Are you trying to think up creative ways to keep your online choir engaged? Are you going around in circles thinking up new ideas for your social time?
Well, running a zoom choir, is a great opportunity!
You can screen share. Simples.
Here are my top 5 online websites that my choirs have enjoyed using, whilst we’ve been on zoom:
Incredibox is an interactive musical site featuring animated cappella singers and beatboxers. By adding clothes, props and accessories to them, such as hats, sunglasses, snorkels, you can make them sing different looped riffs which cleverly layer up. You can solo and mute singers to give your arrangement a sense of form and you can download your creation.
Used a lot in schools, Kahoot! is a great interactive quiz platform. Players watch the quiz on a screen and answer the questions using their own device, such as a tablet or a smart phone. Questions are timed and we love watching the numbers go up as everyone inputs there answers. Points are awarded by accuracy and speed. At the end of each question there is a leaderboard update, together with funny, encouraging comments about how good or bad you are performing.
Kahoot! Quizzes are just as easy to make and although there are many plans, you can easily use the free basic plan. We have found that even though the number limit says 10, we’ve been able to play with more than 10 people. Recently, I took my one of my kids to a drive in pantomime, and the pre-show entertainment was a Kahoot! displayed on the big screen with us answering from our cars on our phones. It was brilliant fun
High Fidelity creates online virtual audio social spaces for people to meet. Instead of being stick inside a zoom window, you members can roam freely around a virtual space and mingle. Whoever you face can hear you. However if someone is facing away from you, their voice level drops, simulating a ‘real’ social environment. With High Fidelity you can set up a demo session for free for up to 20 people. You can share a link in the chat and people enter via their browser. If you are also in a zoom session, they need to use headphones and mute themselves, otherwise there is an echo.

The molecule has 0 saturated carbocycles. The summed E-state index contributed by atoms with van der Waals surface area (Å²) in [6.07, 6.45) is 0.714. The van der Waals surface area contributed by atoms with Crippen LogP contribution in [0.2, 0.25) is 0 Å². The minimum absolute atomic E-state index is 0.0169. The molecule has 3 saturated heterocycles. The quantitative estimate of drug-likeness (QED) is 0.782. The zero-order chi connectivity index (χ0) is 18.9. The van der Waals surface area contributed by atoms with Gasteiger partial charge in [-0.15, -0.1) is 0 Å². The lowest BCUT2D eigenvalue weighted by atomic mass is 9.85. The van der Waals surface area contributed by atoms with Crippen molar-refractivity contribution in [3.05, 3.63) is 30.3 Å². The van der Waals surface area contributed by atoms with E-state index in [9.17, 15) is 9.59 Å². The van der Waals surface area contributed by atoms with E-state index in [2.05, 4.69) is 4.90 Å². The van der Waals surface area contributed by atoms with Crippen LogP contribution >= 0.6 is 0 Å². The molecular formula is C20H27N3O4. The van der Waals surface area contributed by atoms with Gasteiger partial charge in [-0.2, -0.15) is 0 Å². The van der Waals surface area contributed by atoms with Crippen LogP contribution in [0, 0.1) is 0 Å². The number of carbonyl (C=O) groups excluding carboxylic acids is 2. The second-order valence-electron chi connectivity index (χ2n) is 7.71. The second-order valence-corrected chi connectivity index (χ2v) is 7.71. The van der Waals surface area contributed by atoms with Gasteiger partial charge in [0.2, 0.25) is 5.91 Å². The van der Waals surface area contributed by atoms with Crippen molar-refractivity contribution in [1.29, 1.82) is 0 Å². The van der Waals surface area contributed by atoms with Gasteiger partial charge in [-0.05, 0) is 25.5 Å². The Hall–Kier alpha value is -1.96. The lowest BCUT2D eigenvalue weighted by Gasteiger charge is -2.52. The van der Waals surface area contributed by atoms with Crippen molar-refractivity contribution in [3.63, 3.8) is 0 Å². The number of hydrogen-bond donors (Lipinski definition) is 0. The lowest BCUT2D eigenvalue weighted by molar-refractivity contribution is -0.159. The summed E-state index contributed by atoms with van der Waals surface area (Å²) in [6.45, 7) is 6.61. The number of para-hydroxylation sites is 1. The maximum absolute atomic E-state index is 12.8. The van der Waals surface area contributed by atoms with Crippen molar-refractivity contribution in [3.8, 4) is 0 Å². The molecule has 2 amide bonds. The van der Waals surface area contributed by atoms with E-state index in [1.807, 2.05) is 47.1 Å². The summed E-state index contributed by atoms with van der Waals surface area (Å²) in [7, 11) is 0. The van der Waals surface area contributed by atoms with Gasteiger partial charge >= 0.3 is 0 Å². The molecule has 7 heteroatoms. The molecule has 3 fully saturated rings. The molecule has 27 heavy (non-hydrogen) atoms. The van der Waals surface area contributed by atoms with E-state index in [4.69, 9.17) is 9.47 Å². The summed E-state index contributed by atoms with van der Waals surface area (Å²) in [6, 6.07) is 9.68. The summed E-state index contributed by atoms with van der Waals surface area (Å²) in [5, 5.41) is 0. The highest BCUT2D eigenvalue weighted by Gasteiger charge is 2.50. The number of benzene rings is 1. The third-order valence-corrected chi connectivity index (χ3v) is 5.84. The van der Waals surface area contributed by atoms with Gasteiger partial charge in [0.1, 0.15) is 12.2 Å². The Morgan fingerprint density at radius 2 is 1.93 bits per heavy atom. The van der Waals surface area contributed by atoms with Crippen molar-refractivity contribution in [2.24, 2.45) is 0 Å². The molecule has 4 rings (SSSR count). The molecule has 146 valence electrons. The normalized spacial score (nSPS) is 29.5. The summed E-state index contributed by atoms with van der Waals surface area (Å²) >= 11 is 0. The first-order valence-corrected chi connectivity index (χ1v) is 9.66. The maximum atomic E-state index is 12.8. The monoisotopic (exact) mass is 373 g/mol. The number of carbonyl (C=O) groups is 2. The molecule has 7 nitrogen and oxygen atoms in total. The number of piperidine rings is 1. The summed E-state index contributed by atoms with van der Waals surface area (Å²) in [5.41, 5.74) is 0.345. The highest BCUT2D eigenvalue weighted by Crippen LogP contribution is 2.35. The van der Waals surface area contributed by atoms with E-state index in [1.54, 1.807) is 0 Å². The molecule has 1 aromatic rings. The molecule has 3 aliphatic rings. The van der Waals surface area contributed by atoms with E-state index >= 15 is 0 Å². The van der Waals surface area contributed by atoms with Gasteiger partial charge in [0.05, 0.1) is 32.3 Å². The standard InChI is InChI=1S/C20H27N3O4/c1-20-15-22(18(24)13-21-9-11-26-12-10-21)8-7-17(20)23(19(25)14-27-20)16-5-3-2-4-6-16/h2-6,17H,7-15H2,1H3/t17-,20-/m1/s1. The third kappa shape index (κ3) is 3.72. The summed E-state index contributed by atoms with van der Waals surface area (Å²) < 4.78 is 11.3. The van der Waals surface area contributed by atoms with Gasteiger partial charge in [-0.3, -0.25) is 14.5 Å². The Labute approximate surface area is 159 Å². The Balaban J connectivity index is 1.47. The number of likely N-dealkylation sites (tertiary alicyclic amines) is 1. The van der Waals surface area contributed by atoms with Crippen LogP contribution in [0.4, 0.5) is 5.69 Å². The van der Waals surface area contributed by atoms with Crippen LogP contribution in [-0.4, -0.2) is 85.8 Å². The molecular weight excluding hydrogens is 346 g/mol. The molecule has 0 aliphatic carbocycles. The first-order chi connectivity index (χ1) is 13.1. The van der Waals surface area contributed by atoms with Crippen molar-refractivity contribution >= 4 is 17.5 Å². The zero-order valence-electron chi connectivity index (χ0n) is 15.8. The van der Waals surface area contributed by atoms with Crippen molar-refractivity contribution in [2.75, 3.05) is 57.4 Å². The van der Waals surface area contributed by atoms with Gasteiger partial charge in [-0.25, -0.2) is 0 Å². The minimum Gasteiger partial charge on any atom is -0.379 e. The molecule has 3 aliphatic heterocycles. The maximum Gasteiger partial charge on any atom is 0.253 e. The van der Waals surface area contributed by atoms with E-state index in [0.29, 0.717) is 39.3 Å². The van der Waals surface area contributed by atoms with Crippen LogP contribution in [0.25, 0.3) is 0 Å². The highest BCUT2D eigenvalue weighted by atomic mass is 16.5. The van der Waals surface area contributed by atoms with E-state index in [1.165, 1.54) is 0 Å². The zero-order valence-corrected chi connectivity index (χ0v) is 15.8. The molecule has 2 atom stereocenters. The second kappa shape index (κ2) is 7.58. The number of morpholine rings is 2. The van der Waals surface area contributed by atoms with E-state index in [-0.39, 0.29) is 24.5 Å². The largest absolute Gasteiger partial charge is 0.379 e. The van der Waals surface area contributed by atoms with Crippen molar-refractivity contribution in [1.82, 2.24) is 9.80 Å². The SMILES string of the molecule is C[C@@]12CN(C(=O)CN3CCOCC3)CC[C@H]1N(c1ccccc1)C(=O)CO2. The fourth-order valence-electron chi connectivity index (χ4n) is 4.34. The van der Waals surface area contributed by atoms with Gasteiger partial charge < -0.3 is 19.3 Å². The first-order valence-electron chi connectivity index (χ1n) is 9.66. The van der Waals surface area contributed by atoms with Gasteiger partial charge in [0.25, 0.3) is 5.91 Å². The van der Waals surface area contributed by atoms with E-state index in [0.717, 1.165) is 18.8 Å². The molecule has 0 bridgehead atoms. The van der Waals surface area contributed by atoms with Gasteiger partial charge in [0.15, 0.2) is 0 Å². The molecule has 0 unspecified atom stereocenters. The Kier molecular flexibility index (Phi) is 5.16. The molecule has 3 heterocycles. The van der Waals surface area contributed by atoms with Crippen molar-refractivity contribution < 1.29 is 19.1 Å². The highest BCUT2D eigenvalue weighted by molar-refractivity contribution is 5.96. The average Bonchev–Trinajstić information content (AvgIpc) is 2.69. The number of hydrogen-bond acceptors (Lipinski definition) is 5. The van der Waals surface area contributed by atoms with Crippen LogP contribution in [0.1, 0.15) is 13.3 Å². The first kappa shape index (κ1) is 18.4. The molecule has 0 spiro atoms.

This thing I love about this website is that there are so many different types of timers and random name generators. My all time favourite is the duck race. I used the duck race recently to choose a name as the winner for a prize draw. You can name up to 100 ducks and you can set the race to last for as long as you want. I choose 2 minutes to build up the tension, because just like in real duck races, you never know who is going to come up from behind to snatch victory. Put some exciting music on in the background and it’s a really fun game which groups love.
This is a magical site, perhaps more suits for children and teenagers. You have a selection of sound experiments you can explore, including Chord Maker, Spectrogram, Harmonics. I’ve tried the Voice Spinner with my choir by unmuting a singer and then watching the voice spinner respond with a sound wave. If you want your singers to make up their own music, they can use Song Maker – perhaps a good activity for breakout rooms, using a co-host to screen share to a small group who collaborate to create a song. The co-host can then download and play back to the rest of the group, when returned to the main session.
These are just a few of the available resources online which can be used to break up a zoom session and give your singers moments to not only be social but also to make music.
Have you joined The Creative Choir Leader Group yet for more ideas?